Does This Make Scents?
By Don Ferguson on Saturday, August 17, 2013
I’m not going to lie to you, when I first read about artist/designer/nutcase Omer Polak’s ‘S Sense’ project, it took me quite a while to understand a) the point and b) why its useful. That said, I’ve decided to steam ahead anyway and hopefully something will sound intelligent along the way, so here goes…
The idea behind ‘S Sense’ is an investigation into our perception of smell, a key component of which centres around the creation of appliances to assist the ‘anosmic’ population – individuals who can’t perceive odours due a lack-of, or severely reduced, olfaction.
Created in conjunction with the official sounding ‘Israeli Weizmann Institute of Science’ and commercial techno- stink peddlers ‘Scent2You’, each device diffuses pleasant and unpleasant aromas that are translated into familiar sounds and images on a screen. As a result this system of biofeedback helps anosmics experience a ‘sense of smell’ for themselves, using their functioning faculties to create and comprehend an ‘odour memories’ database.
So, alongside some odd and confusing selfies of Omer, the variety of diffusers have been created in a typically imaginative style and built into wearable objects like rings, buttonholes and what looks to be a rock-shaped Glade plug-in (not sure where you wear that one).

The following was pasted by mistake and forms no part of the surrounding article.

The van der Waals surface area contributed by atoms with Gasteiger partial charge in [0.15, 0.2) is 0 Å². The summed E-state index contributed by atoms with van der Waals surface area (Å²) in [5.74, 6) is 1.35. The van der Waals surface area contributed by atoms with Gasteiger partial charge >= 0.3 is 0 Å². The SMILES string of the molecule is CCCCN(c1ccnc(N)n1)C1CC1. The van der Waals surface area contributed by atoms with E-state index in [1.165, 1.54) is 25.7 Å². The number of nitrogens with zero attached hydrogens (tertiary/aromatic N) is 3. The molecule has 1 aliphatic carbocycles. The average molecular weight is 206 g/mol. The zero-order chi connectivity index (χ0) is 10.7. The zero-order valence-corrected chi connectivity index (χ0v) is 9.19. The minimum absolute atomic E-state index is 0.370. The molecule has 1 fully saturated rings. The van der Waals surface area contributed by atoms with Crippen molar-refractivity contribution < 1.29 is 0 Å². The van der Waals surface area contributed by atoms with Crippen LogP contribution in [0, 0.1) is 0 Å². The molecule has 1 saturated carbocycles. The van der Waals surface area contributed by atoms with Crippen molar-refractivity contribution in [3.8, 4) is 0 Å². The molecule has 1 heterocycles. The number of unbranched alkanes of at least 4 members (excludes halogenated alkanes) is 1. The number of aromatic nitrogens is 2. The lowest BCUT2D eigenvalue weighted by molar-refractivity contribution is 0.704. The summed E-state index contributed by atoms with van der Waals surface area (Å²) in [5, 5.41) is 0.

However reading more about the process and the theory behind it, an interesting concept arises from amongst the pretentious and smelly artwork – a concept that relates to the, as yet untapped, future of development of scent based consumer brand publicity.
In the past, aroma based promotion has worked to varying degrees of success, centering around iterations of the world famous ‘smell-o-vision’ or stunt based product sales; like the Dominoes’ DVD Pizza and Geordie Shore’s ‘Kebab Perfume’. However the concept of ‘S Sense’ offers an opportunity to turn things on its head.
An obvious early adopter is the perfume industry, who’s tediously abstract celeb endorsed advertising has the potential to be morphed into something with greater resonance among the consumer. If developed properly, the adoption of some of Omer’s techniques into the advertising and PR process offers the possibility to create a far more meaningful visualisation of the scents they are trying to sell, whether it is above the line advertising or straightforward PR.
Undoubtedly perfume is already big-business, but a few thousand focus-groups, amuch refined biofeedback loop and some creative thinking later, who knows – we might be in a position to want to discuss the very latest Chanel advertisement round the office water cooler.